Cincuenta y uno


Jose DeJesus has the lowest cap brim and one of the liveliest fastballs in the National League. That’s a frightening combination for opposing hitters, who are probably unsure if the wild young righthander even sees them. And with 73 walks allowed in 130 innings last year, maybe he doesn’t.

After being obtained from Kansas City for Steve Jeltz before the ’90 season, DeJesus began the year at AAA Scranton/Wilkes Barre. It was there that Phils’ minor league instructor Jim Fregosi helped lighten the towering righthander’s load. Fregosi told him to forget about the hitter, and DeJesus took the advice literally. He pulled his cap brim down so far that it hid his eyes, creating a tunnel between him and the catcher’s wide glove. “Tunnel vision” is the right term: usually, DeJesus couldn’t even remember what a given batter last did against him or even how he pitched him. With his new style, DeJesus was still wild, but he was also very tough to hit, holding opponents to a .211 batting average after his June recall to Philadelphia.

DeJesus has one great pitch: a high, hard fastball with a little sideways slide on the end. He can throw it to either corner. Unlike many dominant fastballs, it produces more fouls than swings and misses, and induces more ground balls than strikeouts. It was also more effective against lefties than it was against righties last year. DeJesus throws a slider, but as with the fastball, control is a problem. To help him cut down his walks and set up his fastball, DeJesus is scheduled to learn a change-up from Phils pitching coach Johnny Podres.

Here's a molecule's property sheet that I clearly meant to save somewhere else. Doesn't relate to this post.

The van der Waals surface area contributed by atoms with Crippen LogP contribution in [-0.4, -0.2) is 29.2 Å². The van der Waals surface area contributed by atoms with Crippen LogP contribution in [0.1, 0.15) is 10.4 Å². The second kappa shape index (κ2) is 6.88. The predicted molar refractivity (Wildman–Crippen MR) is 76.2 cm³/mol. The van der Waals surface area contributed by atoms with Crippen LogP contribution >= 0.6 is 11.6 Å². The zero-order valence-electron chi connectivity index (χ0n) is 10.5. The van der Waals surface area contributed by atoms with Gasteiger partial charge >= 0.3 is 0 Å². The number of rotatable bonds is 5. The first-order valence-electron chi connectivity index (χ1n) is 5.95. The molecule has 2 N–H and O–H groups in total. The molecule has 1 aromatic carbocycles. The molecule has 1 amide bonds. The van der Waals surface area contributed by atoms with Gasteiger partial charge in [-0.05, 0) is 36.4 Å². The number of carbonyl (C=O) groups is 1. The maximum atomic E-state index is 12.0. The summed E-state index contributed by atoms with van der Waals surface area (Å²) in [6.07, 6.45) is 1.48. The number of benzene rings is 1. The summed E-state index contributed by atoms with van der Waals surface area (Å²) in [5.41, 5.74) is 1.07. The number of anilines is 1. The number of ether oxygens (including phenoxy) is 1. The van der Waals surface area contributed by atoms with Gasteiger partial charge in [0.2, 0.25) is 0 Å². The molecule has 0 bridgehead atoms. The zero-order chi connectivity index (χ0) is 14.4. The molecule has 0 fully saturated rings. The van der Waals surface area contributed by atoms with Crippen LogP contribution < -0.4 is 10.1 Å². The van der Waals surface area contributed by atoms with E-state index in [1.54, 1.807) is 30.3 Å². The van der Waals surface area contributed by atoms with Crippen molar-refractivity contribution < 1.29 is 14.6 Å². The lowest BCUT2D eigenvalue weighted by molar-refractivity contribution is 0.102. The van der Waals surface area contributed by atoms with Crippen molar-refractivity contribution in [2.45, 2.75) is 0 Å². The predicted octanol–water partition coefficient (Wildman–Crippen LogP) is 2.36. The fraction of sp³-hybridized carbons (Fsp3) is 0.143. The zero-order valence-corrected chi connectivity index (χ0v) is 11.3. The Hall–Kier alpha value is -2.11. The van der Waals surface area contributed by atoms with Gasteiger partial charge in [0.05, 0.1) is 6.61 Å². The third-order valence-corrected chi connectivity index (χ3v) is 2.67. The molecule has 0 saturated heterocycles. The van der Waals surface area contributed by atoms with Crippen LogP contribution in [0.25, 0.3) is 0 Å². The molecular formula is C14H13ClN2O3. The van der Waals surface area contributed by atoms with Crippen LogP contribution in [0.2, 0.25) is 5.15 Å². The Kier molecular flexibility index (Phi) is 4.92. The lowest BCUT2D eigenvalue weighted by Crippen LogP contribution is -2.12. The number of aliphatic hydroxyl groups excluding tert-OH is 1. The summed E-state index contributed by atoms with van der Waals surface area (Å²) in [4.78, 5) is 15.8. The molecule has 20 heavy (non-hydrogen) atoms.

DeJesus is easy to steal on as he is slow delivering to the plate out of the stretch. His ungainly follow-through hampers him in fielding the ball. He has a good batting eye and should become a passable hitter, although his bunting is awful.

DeJesus’ record last year was deceiving; he won nearly every game he had a chance to win. The Phils gave him four or more runs of support seven times, and he was 6-0 in those starts. In his other 15 starts, he received two or fewer runs to work with, and was 1-8. With his brim down, his fastball riding up and in, and better control, DeJesus should break double figures in wins in ’91.

–from THE SCOUTING REPORT: 1991, STATS, INC./John Dewan, editor, Don Zminda, associate editor


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